Deadly Thought: Hamlet and the Human Soul
Lexington Books, 2001 - 405 sayfa
The human soul is for pre-modern philosophers the cause of both thinking and life. This double aspect of the soul, which makes man a rational animal, expresses itself above all in human action. Deadly Thought: "Hamlet" and the Human Soul traces Hamlet's famous inability to act to his inability to hold together these twin aspects of the soul. Combining careful attention to detail and interpretive breadth, noted scholar Jan H. Blits deftly illustrates how Hamlet collapses life into thought, and moral action into stage acting, and ultimately comes to see his own life as a stage play. Hamlet, the book demonstrates, epitomizes the intellectualism of the Renaissance and the modern age it began, and so becomes tragedy's first self-conscious protagonist, signaling the end of ancient tragedy. Erudite, innovative, and lively, Deadly Thought is a ground-breaking contribution that will appeal to Shakespeare scholars, political theorists, historians of philosophy, literary theorists and anyone interested in a truly fresh interpretation of this classic work.
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Diğer baskılar - Tümünü görüntüle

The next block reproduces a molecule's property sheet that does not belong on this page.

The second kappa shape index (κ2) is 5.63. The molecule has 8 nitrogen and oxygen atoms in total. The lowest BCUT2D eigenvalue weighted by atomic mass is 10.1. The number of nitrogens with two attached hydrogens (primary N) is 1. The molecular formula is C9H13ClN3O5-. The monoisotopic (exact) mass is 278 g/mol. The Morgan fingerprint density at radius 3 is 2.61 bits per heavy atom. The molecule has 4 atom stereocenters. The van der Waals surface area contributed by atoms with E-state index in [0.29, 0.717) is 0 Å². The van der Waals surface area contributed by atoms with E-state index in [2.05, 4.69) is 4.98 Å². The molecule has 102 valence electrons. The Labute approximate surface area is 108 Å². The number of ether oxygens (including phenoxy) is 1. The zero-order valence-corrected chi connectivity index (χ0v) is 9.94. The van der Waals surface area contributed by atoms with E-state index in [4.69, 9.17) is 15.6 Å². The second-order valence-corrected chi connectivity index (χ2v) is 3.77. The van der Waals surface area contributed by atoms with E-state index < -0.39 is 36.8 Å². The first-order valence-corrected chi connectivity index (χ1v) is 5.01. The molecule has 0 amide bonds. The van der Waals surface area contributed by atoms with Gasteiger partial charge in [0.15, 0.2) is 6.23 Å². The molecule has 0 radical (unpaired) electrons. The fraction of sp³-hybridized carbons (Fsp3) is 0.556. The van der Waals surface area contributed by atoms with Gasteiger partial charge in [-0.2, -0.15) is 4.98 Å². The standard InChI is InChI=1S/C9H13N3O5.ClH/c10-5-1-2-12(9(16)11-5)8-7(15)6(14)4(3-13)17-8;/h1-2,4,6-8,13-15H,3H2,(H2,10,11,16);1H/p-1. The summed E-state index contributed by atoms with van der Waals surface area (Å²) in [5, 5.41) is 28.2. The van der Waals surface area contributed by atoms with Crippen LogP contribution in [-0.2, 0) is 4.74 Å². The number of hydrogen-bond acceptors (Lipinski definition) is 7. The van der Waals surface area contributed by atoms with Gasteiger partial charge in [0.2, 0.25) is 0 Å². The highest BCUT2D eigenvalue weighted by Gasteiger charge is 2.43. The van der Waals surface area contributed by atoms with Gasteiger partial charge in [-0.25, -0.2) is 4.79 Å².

action addresses answer appearance asks becomes begins body calls cause character Christian claims Claudius Claudius's closely concern continues dead death deed Denmark describes despite difference distinction double earlier effect explains eyes fact father fear final follow Fortinbras fortune Gertrude Ghost give Grave-digger guilt Hamlet hand hear heaven Horatio imitation keep kill King Laertes Laertes's least leave letter lines live look lord man's marriage means mentions mind moral mother murder nature never noble once Ophelia perform perhaps play Player political Polonius Polonius's praise present Queen question reason refers revenge rhetoric Rosencrantz and Guildenstern royal says scene seems seen sense Shakespeare soliloquy soon soul speaks speech stage Stoic suggests tell thing thou thought tion true turns twice virtue vows wants warning
Hamlet, Protestantism, and the Mourning of Contingency: Not to be
John E. Curran
Metin Parçacığı görünümü - 2006